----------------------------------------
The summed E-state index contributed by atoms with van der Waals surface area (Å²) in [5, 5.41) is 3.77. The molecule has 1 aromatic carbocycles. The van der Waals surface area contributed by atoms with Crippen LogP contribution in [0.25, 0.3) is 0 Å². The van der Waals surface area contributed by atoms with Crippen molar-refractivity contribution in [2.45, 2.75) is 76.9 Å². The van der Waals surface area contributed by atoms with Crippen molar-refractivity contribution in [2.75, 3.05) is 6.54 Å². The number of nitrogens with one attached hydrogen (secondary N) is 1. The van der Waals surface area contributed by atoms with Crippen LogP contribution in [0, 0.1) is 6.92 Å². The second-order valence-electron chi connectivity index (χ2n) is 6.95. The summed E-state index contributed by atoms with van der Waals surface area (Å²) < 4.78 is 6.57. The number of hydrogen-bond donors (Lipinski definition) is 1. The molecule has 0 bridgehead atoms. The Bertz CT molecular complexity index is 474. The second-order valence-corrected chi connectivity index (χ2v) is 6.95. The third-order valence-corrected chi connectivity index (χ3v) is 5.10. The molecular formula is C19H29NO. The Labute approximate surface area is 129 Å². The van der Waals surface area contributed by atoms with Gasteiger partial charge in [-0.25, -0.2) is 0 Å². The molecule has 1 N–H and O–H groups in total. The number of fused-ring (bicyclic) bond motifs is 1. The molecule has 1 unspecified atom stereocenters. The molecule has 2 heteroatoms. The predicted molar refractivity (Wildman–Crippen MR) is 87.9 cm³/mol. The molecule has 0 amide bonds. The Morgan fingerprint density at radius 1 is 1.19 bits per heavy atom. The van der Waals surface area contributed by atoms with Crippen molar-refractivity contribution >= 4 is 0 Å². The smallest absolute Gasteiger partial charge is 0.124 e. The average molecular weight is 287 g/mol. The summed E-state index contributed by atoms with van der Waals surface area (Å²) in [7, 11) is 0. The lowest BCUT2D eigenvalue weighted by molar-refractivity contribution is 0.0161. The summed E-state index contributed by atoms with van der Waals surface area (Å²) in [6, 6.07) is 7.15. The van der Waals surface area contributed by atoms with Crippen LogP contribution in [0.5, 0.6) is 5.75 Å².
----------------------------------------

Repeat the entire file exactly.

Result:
The summed E-state index contributed by atoms with van der Waals surface area (Å²) in [5, 5.41) is 3.77. The molecule has 1 aromatic carbocycles. The van der Waals surface area contributed by atoms with Crippen LogP contribution in [0.25, 0.3) is 0 Å². The van der Waals surface area contributed by atoms with Crippen molar-refractivity contribution in [2.45, 2.75) is 76.9 Å². The van der Waals surface area contributed by atoms with Crippen molar-refractivity contribution in [2.75, 3.05) is 6.54 Å². The number of nitrogens with one attached hydrogen (secondary N) is 1. The van der Waals surface area contributed by atoms with Crippen LogP contribution in [0, 0.1) is 6.92 Å². The second-order valence-electron chi connectivity index (χ2n) is 6.95. The summed E-state index contributed by atoms with van der Waals surface area (Å²) < 4.78 is 6.57. The number of hydrogen-bond donors (Lipinski definition) is 1. The molecule has 0 bridgehead atoms. The Bertz CT molecular complexity index is 474. The second-order valence-corrected chi connectivity index (χ2v) is 6.95. The third-order valence-corrected chi connectivity index (χ3v) is 5.10. The molecular formula is C19H29NO. The Labute approximate surface area is 129 Å². The van der Waals surface area contributed by atoms with Gasteiger partial charge in [-0.25, -0.2) is 0 Å². The molecule has 1 N–H and O–H groups in total. The number of fused-ring (bicyclic) bond motifs is 1. The molecule has 1 unspecified atom stereocenters. The molecule has 2 heteroatoms. The predicted molar refractivity (Wildman–Crippen MR) is 87.9 cm³/mol. The molecule has 0 amide bonds. The Morgan fingerprint density at radius 1 is 1.19 bits per heavy atom. The van der Waals surface area contributed by atoms with Crippen molar-refractivity contribution >= 4 is 0 Å². The smallest absolute Gasteiger partial charge is 0.124 e. The average molecular weight is 287 g/mol. The summed E-state index contributed by atoms with van der Waals surface area (Å²) in [7, 11) is 0. The lowest BCUT2D eigenvalue weighted by molar-refractivity contribution is 0.0161. The summed E-state index contributed by atoms with van der Waals surface area (Å²) in [6, 6.07) is 7.15. The van der Waals surface area contributed by atoms with Crippen LogP contribution in [0.5, 0.6) is 5.75 Å².